We are often contacted by relatives, who have discovered that they have been left out of a will, if so how do you contest a will ?
The starting point is immediately to seek help, from a solicitor experienced in contested probate, for the following reasons :-
- there are very strict time limits – for example under the Inheritance Act you have just 6 months from the date of probate to issue proceedings
- it is a highly specialist area of law. Often clients may contact us believing that they have no case only to find they were simply unaware they could claim under a different area of law
- time is of the essence. It is important to stop assets been spent and dissipated from the estate, whilst it also gives you time to enter a Caveat which stops probate
The key stages of contesting a will are as follows :-
- establishing the grounds to contest a will
- submitting a letter of claim through a solicitor
- the negotiation / mediation
- Court Proceedings
The Grounds to Contest a Will
There are numerous ways in which a will maybe contested, the key grounds are as follows :-
- The will itself – is the will valid and legal ?
- Did the testator ( the person making the will ) lack the testamentary capacity to make a will ?
- Was Undue Influence applied when the will was made ?
- Is the will genuine ? or is it a forgery ?
- Is the will sufficiently clear as to its meaning ?
- Did testator undertstand the terms of the will ( known as knowledge of approval )
- Did the will leave sufficient financial provision for someone who was dependant upon the deceased ?
- Did the deceased promise something ? and you relied upon that promise ?
Submitting Your Claim
Once the grounds of submitting your claim have been establlished, the evidence must be gathered in support of your claim. Whilst these investigations are undertaken, it is important that the estate assets are preserved by the issue of what is called a Caveat. This lasts for 6 months and prevents the Probate Registry issuing any grant of probate.
When undertaking evidence, the starting point is always the will itself. Sometimes there is a reluctance of a will in dispute to be disclosed but the issue of a Caveat is sufficient is obtain disclosure of the will otherwise the Executor simply cannot administer the estate. Once obtained the evidence gathering begins. The first stage is a thorough investigation as to the background circumstances of the will itself. Such evidence is obtained by submitting what is known as larke-v-nugus letter sent to the solicitors who drafted the will, this would seek various information relating to how the will was actually executed :-
- who provided the instructions ?
- who was present ?
- how were the instructions of the deceased expressed ?
- did the will differ from previous wills ?
- what checks did the solicitor undertake to ensure she had the capacity ?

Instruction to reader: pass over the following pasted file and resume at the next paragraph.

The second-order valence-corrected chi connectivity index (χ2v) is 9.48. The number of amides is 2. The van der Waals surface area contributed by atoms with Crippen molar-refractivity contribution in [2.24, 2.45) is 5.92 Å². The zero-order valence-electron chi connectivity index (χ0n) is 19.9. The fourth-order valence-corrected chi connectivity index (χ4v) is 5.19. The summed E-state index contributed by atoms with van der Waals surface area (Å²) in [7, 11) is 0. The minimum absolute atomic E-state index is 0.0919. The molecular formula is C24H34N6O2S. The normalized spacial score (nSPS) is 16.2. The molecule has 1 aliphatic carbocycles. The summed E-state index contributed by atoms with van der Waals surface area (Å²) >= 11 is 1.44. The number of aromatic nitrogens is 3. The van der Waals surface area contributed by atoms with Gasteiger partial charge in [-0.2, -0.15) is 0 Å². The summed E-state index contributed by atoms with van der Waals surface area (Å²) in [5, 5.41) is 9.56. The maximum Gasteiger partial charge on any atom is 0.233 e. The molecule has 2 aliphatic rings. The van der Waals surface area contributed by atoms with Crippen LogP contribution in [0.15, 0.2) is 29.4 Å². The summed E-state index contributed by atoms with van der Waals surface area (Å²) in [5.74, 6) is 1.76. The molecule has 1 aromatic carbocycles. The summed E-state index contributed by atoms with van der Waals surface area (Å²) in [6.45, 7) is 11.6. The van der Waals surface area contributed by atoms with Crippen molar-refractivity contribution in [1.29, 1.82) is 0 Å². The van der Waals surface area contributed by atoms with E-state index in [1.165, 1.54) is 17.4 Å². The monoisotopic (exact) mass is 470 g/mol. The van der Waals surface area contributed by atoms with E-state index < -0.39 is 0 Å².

- what evidence is there from the witnesses to the will ?
We would also obtain the medical records as well, when there are issues relating to the capacity of the Deceased. Often in cases of dementia or alzheimers, GP’s will have undertaken memory tests such as a Mini Mental Examination which is often scored out of 30. A low score can be useful in establising a lack of capacity if the testator has undertaken a test close to or before making the will.
Very often statements will be obtained from family or friends as evidence from those that knew a Testator.
The Letter of Claim
Once all the evidence is gathered a formal letter of claim will then be submitted. This will outline the legal basis of the claim, and the remedy sought. Protocols provide that a reply should be submitted within an agreed time typically 21 days. Typically, a peiod of negogiation will arise whereby the parties will attempt to negotiate a settlement. This may result in the following :-
- a compromise being reached as regards the claim eg. the will is admitted to probate but with a some of money being paid to the claimant
- there being no compromise reached
- mediation takes place or court proceedings being issued
Mediation involves the parties seeking to resolve their dispute through an informal process called mediation. The mediator will be entirely independent and neutral, and will seek to assist the parties in ngeotiating a settlement that both sides find agreeable. The key benefits to meditiation being that it is :-
- entirely confidential
- less formal than court proceedings
- focusing on the parties seeking a compromise or settlement
- far less costly than court proceedings
- highly effective – typically over 90% of mediations are successful
If the parties through correspondence or mediation have failed to resolve the dispute then proceedings is always the last option. It is still a very rare occurance though with certainly less 1% of all cases resulting in Court proceedings, simply because of the time and significant expense. Those cases that do go to Court typically involve very substantial estates in value, or significant factual disputes or unusual areas of law.
Do You Need Help With a Will Issue or Dispute ?
We are one of the very few firms to specialise in contested probate cases, if you are unhappy with a will please feel free to contact Tim Murden on 01482 429985 or at firstname.lastname@example.org
Our free Download Guide On Contesting a Will
You can find out more on how to contest a will by downloading our free guide by clicking here